(1) Kathie Jane
I have a secret to tell.
The first apartment I spent the first years of my 20s in is not something I earned through hard work. My dad paid for it. My mom did all the redecorating. And the rest of the bills, I thank my trust fund for. While my younger sister left town for about five years to forge her own career, I remained a trust fund princess.
Not that I’m ashamed of it. It doesn’t warrant me to be better than other people. I simply had parents who worked their butts off to make me and Chassie George comfortable growing up. Although she refused to “sit still look pretty,” I on the other hand, embraced it.
She is a career woman. A journalist.
I am the socialite.
They’re not a far cry from our parents’ life choices. The beautiful apples never fell far from the beautiful tree.
Our dad, David Lewis took over Lewis Corporation when he was just about the right age. He was a born businessman and a wonderful family man. Actually, quite similar to Chassie who married our childhood best friend Nathaniel Forester and had a four-year-old son.
Although they got divorced, the two had proven love is sweeter the second time around. And have a more glamorous, upcoming wedding than the first. Also, a lot more invitations to make for. I’m talking about every single person in town who’s a fan of reconciliation romances.
While her career soared, I sat back and looked proudly and prettily as I followed our mother’s glittering footsteps. Although I skipped the beauty queen part, I partied my whole life and socialize (with my dad’s strict supervision in my teen years) and did charity alongside my mother.
Now, I’m stepping into the closest thing to independence. I just wish the man approaching me doesn’t look like he’s about to poop his pants.
“My apologies. The building double-booked the loading dock.” One of the concierges gulped uncomfortably.
It was fine, really. My move-in day was something I was really looking forward to because I found the perfect apartment. To further stress how perfect it is, I’ve been looking for the right one for about a year.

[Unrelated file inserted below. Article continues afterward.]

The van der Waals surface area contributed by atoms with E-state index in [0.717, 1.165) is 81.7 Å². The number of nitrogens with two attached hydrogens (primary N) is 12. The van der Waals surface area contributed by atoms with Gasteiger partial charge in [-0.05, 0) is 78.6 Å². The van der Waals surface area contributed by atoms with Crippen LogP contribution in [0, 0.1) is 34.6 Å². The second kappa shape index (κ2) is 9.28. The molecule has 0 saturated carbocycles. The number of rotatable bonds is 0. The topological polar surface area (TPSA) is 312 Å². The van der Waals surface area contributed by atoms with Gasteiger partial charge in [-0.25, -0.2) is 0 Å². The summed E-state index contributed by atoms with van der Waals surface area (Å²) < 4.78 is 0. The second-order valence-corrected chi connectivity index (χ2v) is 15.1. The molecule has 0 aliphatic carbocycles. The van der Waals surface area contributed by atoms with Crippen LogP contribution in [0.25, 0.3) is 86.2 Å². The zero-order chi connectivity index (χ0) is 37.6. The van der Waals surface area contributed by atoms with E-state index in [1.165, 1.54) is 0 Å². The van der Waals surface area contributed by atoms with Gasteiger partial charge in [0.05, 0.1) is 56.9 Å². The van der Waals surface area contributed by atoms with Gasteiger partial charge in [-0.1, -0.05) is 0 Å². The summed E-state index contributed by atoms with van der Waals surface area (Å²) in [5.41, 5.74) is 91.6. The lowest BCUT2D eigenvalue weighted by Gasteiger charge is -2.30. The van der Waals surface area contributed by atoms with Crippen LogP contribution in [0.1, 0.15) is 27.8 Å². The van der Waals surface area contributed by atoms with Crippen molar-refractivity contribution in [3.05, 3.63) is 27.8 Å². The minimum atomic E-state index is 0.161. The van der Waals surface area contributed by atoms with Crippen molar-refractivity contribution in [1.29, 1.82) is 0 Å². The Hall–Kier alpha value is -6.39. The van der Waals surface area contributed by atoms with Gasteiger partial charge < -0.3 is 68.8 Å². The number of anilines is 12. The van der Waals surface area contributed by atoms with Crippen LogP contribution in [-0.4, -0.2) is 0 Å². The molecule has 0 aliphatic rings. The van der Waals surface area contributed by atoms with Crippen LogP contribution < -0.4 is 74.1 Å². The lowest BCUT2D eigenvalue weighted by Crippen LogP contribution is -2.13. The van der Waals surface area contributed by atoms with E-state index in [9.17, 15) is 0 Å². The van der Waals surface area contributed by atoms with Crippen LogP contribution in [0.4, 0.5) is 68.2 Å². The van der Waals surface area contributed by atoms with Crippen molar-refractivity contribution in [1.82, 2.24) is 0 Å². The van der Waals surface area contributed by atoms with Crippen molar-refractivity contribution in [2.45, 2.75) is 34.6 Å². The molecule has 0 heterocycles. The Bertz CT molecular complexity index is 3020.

It’s not that my old apartment was a complete trash. It was for the convenience. The location allows me a drive in under ten minutes to the preschool I volunteered at. Now I picked my new apartment out of leisure. Mostly of excitement.
It’s one of the high-rises in the city. The kind that towers above all else – like the blasting traffic in the morning. And since my volunteering hiatus is going to be extended to catch up for more parties and friends, I figured I should treat myself to my dream apartment.
I have had the idea for quite a while. I told my boyfriend a hundred times that I am going to look for that one apartment I would love so much I’d prefer to stay indoors on Friday nights (he says there’s no such thing). Owen was kind enough not to respond with an eye-roll because he should be fed up by then.
Ronald – I manage to catch his name, swiped his hand over the beads of sweat on his forehead. I smiled, hoping it’ll somehow put him at ease. “It’s okay.”
His lips quirked up, but the sprouting smile slipped immediately when someone comes up from behind me. I was expecting another woman in a designer dress. A brown bob, enclosing a beautifully shaped face that has on the latest makeup palette they had on trend.
A neighbor bestie!
I turn around, my smile growing heavy when a man towered over me even in my five-inch heels. His semi-dark hair is perfectly styled. Distinctive brows that doesn’t give away even the slightest twitch match the stoic eyes behind dark-rimmed glasses. If there were anything other than apathy in his eyes, the glasses had it pressed down. However pristine looking, I still sense some curls that he must constantly have to straighten out irritably.